Crime dropped in Nelson last year according to annual data released by Statistics Canada, but it’s not clear if the pandemic played a role in the decline.
Nelson’s crime severity index (CSI), which measures all Criminal Code violations weighted by seriousness of offence, dropped to a four-year low in 2020 to a score of 83.80.
That score is higher than the national CSI, which also dropped to 73.44, but lower than British Columbia’s over CSI score of 95.71.
The Nelson Police Department (NPD) responded to 1,033 incidents in 2020, which is up slightly over 2019 but essentially average over the previous 10 years. Of those incidents, 165 people were charged with crimes, which is a five-year low.
NPD Chief Donovan Fisher only joined the department in March and said he couldn’t speculate on if the provincial lockdown led to an overall drop in the city’s crime.
But he did note that a similar trend occurred early in the pandemic in central Saskatchewan where he was serving as an RCMP superintendent.
“I would say that you probably have the same downtrend right off the bat in the spring when people not really being sure how contagious or serious it was…,” said Fisher.
“A place that has a fair bit of tourism and travellers coming through probably didn’t see that [decline.] So I’m sure that contributed to the lower numbers as well.”
The Nelson RCMP, meanwhile, responded to a 10-year high of 504 incidents in 2020. But that only resulted in 51 people charged with crimes, a 10-year low.
Nelson RCMP Cpl. Derek Pitt characterized 2020 as a typical year for the detachment.
“I don’t think really through COVID that we’ve seen much change locally in our jurisdiction as far as the types of calls we’re getting or anything like that,” said Pitt.
It’s worth noting that Stats Canada’s definition of an incident is convoluted and can be misleading. When told what the number of incidents reported were, Fisher and Pitt each expressed surprise and stated their numbers should be higher.
Stats Canada later clarified in an email to the Nelson Star that it defines an incident “as a set of connected events usually constituting a police occurrence report. An incident may involve several victims, several CSCs, and multiple violations of the law.”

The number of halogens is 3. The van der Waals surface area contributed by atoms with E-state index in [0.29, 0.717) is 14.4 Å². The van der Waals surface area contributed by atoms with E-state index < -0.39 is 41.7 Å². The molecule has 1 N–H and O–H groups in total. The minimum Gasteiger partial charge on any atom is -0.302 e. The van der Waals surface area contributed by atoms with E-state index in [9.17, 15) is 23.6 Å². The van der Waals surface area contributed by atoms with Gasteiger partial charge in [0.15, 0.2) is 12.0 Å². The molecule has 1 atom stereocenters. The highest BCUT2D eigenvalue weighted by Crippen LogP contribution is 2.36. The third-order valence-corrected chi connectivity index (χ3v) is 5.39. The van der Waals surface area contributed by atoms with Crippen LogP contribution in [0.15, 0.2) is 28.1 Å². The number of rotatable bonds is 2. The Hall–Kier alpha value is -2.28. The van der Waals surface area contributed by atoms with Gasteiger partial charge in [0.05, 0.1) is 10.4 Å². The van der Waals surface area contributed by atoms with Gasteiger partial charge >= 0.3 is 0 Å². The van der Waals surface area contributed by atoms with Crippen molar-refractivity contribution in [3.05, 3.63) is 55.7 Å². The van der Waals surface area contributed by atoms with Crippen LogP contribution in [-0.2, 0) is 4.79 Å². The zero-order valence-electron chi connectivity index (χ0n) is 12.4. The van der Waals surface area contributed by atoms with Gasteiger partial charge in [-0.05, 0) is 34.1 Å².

Those incidents also don’t include anything unfounded, which is described as an investigation finding a reported offence never occurred or was not attempted, and may account for the lower-than-expected local numbers.
Other NPD 2020 stats of note include:
• There were 152 total violent criminal code violations, which is about average for the city.
• Drug violations continue to fall. Police responded to 32 drug-related incidents, a far cry from the 155 in 2013, and 23 people were charged. Both incidents and charges were five-year lows.
• Eight people were charged with trafficking an opioid other than heroin, the most in the city in five years.
• Peace officers were assaulted 10 times, up from four in 2019.
NPD also retains the highest weighted clearance rate among B.C.’s 11 municipal departments.
Weighted clearance rate, which leans towards serious offences, measures the number of cases that end either with an approved charge or an outcome that doesn’t require a courtroom date.
Elsewhere, Trail scored a CSI of 108.98, higher than both the provincial and national marks.
Trail RCMP reported 990 incidents within city limits, which resulted in 150 total people charged. The detachment’s municipal weighted clearance rate was 33.40.
Castlegar also scored a high CSI at 105.34, while its RCMP detachment recorded a 34.61 weighted clearance rate.
Crime appears to have dropped significantly in the Salmo area.
Salmo RCMP responded to 225 incidents, which was a 10-year low and resulted in 52 people charged. Of those incidents, only 28 were related to drug violations, which was also the lowest number in a decade.
Kaslo RCMP, meanwhile, charged 14 people from 120 incidents, while Slocan Lake RCMP responded to 98 incidents with 13 people facing charges.
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